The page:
Tech 4: Machine Learning is making learning adaptive and personalized. No two students are identical—they have different modes of learning (by reading, seeing, hearing, doing), come from different educational backgrounds, and have different intellectual capabilities and attention spans. Advances in machine learning and the surging adaptive learning movement are seeking to solve this problem. Companies like Knewton and Dreambox have over 15 million students on their respective adaptive learning platforms. Soon, every education application will be adaptive, learning how to personalize the lesson for a specific student. There will be adaptive quizzing apps, flashcard apps, textbook apps, simulation apps and many more.

Tech 5: Artificial Intelligence or “An AI Teaching Companion.” Neil Stephenson’s book The Diamond Age presents a fascinating piece of educational technology called “A Young Lady’s Illustrated Primer.”

As described by Beat Schwendimann, “The primer is an interactive book that can answer a learner’s questions (spoken in natural language), teach through allegories that incorporate elements of the learner’s environment, and presents contextual just-in-time information.

“The primer includes sensors that monitor the learner’s actions and provide feedback. The learner is in a cognitive apprenticeship with the book: The primer models a certain skill (through allegorical fairy tale characters), which the learner then imitates in real life.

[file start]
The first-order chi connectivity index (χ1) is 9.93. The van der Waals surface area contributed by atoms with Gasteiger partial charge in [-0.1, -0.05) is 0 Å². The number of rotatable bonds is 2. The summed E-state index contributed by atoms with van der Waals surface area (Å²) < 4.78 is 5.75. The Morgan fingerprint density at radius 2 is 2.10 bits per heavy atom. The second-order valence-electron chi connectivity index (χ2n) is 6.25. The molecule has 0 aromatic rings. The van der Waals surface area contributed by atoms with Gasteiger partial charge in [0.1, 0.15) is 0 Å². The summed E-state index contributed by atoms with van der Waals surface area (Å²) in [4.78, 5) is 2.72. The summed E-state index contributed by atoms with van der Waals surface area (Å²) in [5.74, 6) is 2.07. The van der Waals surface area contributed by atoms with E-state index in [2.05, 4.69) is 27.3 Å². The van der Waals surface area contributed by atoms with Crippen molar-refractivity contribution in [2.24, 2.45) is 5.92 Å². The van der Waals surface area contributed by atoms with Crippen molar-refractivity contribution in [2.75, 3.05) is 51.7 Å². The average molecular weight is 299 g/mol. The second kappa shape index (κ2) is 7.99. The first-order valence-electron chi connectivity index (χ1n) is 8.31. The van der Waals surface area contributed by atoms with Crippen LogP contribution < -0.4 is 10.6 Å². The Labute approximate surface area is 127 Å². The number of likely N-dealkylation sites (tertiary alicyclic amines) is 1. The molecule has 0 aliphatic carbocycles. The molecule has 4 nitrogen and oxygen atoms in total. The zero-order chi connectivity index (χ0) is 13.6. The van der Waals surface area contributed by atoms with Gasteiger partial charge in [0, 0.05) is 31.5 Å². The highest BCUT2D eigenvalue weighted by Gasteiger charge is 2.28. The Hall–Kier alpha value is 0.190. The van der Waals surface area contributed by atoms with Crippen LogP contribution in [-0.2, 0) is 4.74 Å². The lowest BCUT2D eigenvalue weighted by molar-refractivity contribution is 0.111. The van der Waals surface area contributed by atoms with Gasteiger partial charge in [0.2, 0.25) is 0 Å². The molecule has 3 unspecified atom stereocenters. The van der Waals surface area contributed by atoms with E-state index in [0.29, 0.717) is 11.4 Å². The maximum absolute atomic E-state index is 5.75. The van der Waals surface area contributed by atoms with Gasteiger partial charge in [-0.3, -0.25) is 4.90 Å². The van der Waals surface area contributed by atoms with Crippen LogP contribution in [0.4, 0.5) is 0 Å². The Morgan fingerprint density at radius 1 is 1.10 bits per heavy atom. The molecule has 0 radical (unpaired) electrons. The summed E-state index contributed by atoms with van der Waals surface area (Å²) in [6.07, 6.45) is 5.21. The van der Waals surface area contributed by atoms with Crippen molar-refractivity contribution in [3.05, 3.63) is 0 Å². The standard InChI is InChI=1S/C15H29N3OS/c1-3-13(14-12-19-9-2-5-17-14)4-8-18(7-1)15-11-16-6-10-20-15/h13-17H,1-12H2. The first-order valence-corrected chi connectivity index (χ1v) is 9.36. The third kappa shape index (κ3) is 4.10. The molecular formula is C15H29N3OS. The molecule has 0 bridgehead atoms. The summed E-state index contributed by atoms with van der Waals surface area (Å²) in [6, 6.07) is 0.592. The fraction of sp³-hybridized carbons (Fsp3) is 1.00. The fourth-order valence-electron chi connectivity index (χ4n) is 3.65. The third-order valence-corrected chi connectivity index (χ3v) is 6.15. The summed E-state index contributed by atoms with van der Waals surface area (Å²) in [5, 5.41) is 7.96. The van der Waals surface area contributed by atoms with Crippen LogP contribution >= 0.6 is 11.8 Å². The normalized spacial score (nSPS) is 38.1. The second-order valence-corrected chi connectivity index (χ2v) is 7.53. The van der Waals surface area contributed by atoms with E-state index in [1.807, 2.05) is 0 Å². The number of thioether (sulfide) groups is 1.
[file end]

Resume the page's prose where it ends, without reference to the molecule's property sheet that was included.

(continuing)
“The primer follows a learning progression with increasingly more complex tasks. The educational goals of the primer are humanist: To support the learner to become a strong and independently thinking person.”

The primer, an individualized AI teaching companion is the result of technological convergence and is beautifully described by YouTuber CGP Grey in his video: Digital Aristotle: Thoughts on the Future of Education.

Your AI companion will have unlimited access to information on the cloud and will deliver it at the optimal speed to each student in an engaging, fun way. This AI will demonetize and democratize education, be available to everyone for free (just like Google), and offering the best education to the wealthiest and poorest children on the planet equally.

This AI companion is not a tutor who spouts facts, figures and answers, but a player on the side of the student, there to help him or her learn, and in so doing, learn how to learn better. The AI is always alert, watching for signs of frustration and boredom that may precede quitting, for signs of curiosity or interest that tend to indicate active exploration, and for signs of enjoyment and mastery, which might indicate a successful learning experience.

Ultimately, we’re heading towards a vastly more educated world. We are truly living during the most exciting time to be alive.

Mindsets for the 21st Century
Finally, it’s important for me to discuss mindsets. How we think about the future colors how we learn and what we do. I’ve written extensively about the importance of an abundance and exponential mindset for entrepreneurs and CEOs. I also think that attention to mindset in our elementary schools, when a child is shaping the mental “operating system” for the rest of their life, is even more important.